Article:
“Cool Girl” plays with the effortless “cool girl” one that’s plagued girls for years. What began as a silver screen trope became a means that girls perpetuate for male attention. If a woman is seen as not being like the other girls or as “easy-going” she’s more desirable. The chorus sums it up perfectly repeating, “Cool girl / Will be different / I’ll be quiet / Oh, so easy.” She’s not the first to play with the trope, Tove Lo wrote a song of the same name and Gillian Flynn wrote the best-selling novel and highly-rated film “Gone Girl” which deconstructed and criticized the trope as a whole. But like a hydra, dismantle one version, and a new adaptation grows in its place.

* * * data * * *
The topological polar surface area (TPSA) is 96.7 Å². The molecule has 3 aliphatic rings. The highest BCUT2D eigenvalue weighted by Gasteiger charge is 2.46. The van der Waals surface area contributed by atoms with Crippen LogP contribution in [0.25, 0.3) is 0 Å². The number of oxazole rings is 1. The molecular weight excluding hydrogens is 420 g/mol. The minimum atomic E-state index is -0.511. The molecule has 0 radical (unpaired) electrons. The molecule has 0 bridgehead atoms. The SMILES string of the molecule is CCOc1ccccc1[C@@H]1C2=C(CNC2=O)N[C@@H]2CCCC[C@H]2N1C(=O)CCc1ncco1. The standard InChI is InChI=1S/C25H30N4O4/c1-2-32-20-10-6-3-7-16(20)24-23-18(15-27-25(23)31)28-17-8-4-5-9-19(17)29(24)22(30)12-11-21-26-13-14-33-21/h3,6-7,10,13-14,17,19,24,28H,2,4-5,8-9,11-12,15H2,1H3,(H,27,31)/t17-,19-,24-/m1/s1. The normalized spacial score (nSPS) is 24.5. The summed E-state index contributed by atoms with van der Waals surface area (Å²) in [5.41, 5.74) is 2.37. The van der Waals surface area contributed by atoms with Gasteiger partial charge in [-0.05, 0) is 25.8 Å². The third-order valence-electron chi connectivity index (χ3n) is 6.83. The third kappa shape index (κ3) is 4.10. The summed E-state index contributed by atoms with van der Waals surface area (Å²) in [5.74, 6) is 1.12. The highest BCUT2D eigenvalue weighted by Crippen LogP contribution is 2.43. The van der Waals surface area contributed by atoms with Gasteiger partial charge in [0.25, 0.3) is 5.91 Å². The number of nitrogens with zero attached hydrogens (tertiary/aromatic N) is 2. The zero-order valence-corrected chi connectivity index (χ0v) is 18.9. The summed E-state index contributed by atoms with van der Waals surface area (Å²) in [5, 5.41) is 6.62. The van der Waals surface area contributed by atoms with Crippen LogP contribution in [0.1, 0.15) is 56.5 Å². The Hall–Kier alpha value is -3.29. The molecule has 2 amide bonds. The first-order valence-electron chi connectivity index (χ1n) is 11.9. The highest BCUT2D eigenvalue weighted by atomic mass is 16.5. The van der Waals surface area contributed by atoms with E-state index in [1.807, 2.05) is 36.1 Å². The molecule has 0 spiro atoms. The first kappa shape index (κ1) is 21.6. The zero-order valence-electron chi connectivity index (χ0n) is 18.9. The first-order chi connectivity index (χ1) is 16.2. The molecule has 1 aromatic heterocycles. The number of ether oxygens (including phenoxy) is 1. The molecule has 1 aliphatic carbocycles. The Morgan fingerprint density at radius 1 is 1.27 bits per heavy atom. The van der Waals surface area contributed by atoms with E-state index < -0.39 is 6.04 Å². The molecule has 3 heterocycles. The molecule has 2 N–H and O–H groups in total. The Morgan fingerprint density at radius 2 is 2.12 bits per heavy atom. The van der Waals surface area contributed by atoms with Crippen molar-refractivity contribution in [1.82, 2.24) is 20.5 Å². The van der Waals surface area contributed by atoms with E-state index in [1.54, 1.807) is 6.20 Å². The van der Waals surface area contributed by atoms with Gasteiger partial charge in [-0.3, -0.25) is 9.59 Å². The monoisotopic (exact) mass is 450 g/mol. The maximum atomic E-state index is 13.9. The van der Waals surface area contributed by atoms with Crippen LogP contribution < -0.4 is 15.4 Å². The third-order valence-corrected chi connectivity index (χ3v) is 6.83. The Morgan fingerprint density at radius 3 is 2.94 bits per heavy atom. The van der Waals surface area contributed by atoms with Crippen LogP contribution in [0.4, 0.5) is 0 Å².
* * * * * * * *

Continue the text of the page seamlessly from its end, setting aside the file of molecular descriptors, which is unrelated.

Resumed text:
“Special Girl” on the other hand, dives deeper into where it all began, for dodie that was her childhood. “It does sort of tell a story of upbringing, and kind of what the album is about, which is being built and loving in a certain way that is difficult and complex to navigate,” she stated. The heartbreaking line, “I found my worth in this world / By proving I’m a special girl / Time and time again,” breeds a sense of seeking constant validation from others, proving you’re worth their time. The difficulty and complexity of the love she mentions can be heard in the chorus:
Sweet, sweet irony
Could not care less if you love me
But hate me first
And make me work
Baby I’m a funny thing
I’m walking if it doesn’t sting
Heartbreak only means that it was worth it.